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Control and consent should be watchwords for everyone, not just Google

Tuesday’s letter to Google CEO Larry Page, personally signed by 29 European data protection authorities, ordered the corporation (inter alia) to give users greater control over their personal information. The notions of trust and control are emphasised throughout the letter, and Google is urged to "…develop new tools to give users more control over their personal data"  and "collect explicit consent for the combination of data for certain purposes". It is good news that the regulators have investigated and exposed the reality behind Google’s claims about the high levels ‘user control’ of personal information processing on its platforms and applications.

But let us not forget that this disingenuity is not limited to Google, but currently permeates the industry as a whole, including most other internet ‘biggies’. Last year, Ireland’s data protection regulator investigated Facebook and recommended it implement a series of necessary changes, including "a mechanism for users to make informed choices about how their information is used and shared on the site" and "transparency and control for users….". Meanwhile, Microsoft has sneaked in under the radar with new privacy terms and conditions that may allow Google-esque data sharing across its services. The reality is that the potential returns for companies indulging in this kind of large scale data mining and correlation are very substantial, and the fact that most consumers and citizens aren't aware of what’s going on makes it easy to remove any meaningful form of control without anyone kicking up a fuss. Increasingly sophisticated technologies will also allow more and more mining, yet there seems to be no counter-balancing development of easy-to-use privacy-enhancing technologies.

So it is all very well to urge the big boys to conform to existing data protection regulations (which they rarely do) and to lead the way to good practice by example - but it is not enough. There are hundreds of companies out there indulging in the same practices, and it’s impossible to assess and police them all. As well as more effective 'self-defence' technologies, we need better prevention policies. Therefore the EU's ongoing revision of the data protection laws - currently being considered by the EU Parliament and Council - is to be welcomed, and particularly the proposed general data protection Regulation, which signals a shift towards more consumer and citizen control over personal data. The proposed definition of consent clarifies that it should be strong through being ‘explicit’ and evidenced by a statement or clear affirmative action. Given the shenanigans unveiled by the Google investigation, we feel that it should be strengthened even further, and be also ‘provable’ and based on meaningful information rather than legalistic or over-simplistic privacy notices. This would go a long way towards engendering more user trust and more control in the future, as well as better compliance with the law on the part of the companies, providing the available sanctions for infringement are commensurate with their wealth and power.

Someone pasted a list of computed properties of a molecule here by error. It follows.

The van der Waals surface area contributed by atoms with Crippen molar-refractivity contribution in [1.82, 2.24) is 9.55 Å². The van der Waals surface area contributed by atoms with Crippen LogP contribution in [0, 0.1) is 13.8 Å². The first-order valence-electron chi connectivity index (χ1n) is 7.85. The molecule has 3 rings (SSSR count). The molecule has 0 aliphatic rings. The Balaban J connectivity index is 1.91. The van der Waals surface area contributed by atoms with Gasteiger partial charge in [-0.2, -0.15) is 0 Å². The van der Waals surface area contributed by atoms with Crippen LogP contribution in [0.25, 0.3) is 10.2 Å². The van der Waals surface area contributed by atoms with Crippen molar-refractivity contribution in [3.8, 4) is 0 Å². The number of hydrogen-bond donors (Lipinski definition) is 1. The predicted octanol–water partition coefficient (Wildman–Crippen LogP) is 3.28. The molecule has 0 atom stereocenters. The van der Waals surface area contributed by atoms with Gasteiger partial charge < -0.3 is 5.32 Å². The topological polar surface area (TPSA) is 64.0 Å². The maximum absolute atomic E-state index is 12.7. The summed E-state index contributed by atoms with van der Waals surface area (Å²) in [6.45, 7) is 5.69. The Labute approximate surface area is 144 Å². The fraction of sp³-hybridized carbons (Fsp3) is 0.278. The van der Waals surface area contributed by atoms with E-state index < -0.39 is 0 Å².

To the alarmists and hundreds of lobbyists in Brussels threatening that stronger data protection laws will destroy the digital economy, lay waste to economic recovery and stifle innovation, we say: look at the behavioural research evidence. The more people feel in control and 'in the know', the more they are willing to share. Effective data protection is, in fact, good for everyone.


 

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